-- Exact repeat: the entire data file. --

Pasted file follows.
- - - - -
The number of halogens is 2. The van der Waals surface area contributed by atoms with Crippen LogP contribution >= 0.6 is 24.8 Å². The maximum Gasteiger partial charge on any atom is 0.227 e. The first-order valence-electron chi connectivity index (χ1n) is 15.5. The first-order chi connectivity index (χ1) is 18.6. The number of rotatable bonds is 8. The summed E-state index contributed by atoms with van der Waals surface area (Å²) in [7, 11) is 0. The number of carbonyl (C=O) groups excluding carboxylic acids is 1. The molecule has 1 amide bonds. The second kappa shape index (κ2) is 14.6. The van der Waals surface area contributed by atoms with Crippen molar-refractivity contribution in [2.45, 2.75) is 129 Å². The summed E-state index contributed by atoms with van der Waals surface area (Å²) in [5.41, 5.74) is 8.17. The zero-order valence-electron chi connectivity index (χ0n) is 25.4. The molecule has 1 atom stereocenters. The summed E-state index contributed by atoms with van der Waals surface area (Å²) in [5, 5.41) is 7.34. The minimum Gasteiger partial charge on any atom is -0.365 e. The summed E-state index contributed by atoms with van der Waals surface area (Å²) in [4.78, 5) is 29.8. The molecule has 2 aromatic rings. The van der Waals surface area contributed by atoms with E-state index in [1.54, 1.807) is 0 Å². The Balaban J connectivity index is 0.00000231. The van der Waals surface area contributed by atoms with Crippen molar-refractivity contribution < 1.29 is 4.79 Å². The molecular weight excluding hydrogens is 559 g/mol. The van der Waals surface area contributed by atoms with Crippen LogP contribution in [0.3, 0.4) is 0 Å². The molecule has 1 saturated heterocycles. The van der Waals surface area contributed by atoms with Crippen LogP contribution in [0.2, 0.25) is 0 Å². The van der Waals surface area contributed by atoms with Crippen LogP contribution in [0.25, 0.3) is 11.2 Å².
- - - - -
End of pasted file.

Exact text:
The number of halogens is 2. The van der Waals surface area contributed by atoms with Crippen LogP contribution >= 0.6 is 24.8 Å². The maximum Gasteiger partial charge on any atom is 0.227 e. The first-order valence-electron chi connectivity index (χ1n) is 15.5. The first-order chi connectivity index (χ1) is 18.6. The number of rotatable bonds is 8. The summed E-state index contributed by atoms with van der Waals surface area (Å²) in [7, 11) is 0. The number of carbonyl (C=O) groups excluding carboxylic acids is 1. The molecule has 1 amide bonds. The second kappa shape index (κ2) is 14.6. The van der Waals surface area contributed by atoms with Crippen molar-refractivity contribution in [2.45, 2.75) is 129 Å². The summed E-state index contributed by atoms with van der Waals surface area (Å²) in [5.41, 5.74) is 8.17. The zero-order valence-electron chi connectivity index (χ0n) is 25.4. The molecule has 1 atom stereocenters. The summed E-state index contributed by atoms with van der Waals surface area (Å²) in [5, 5.41) is 7.34. The minimum Gasteiger partial charge on any atom is -0.365 e. The summed E-state index contributed by atoms with van der Waals surface area (Å²) in [4.78, 5) is 29.8. The molecule has 2 aromatic rings. The van der Waals surface area contributed by atoms with E-state index in [1.54, 1.807) is 0 Å². The Balaban J connectivity index is 0.00000231. The van der Waals surface area contributed by atoms with Crippen molar-refractivity contribution < 1.29 is 4.79 Å². The molecular weight excluding hydrogens is 559 g/mol. The van der Waals surface area contributed by atoms with Crippen LogP contribution in [0.3, 0.4) is 0 Å². The molecule has 1 saturated heterocycles. The van der Waals surface area contributed by atoms with Crippen LogP contribution in [0.2, 0.25) is 0 Å². The van der Waals surface area contributed by atoms with Crippen LogP contribution in [0.25, 0.3) is 11.2 Å².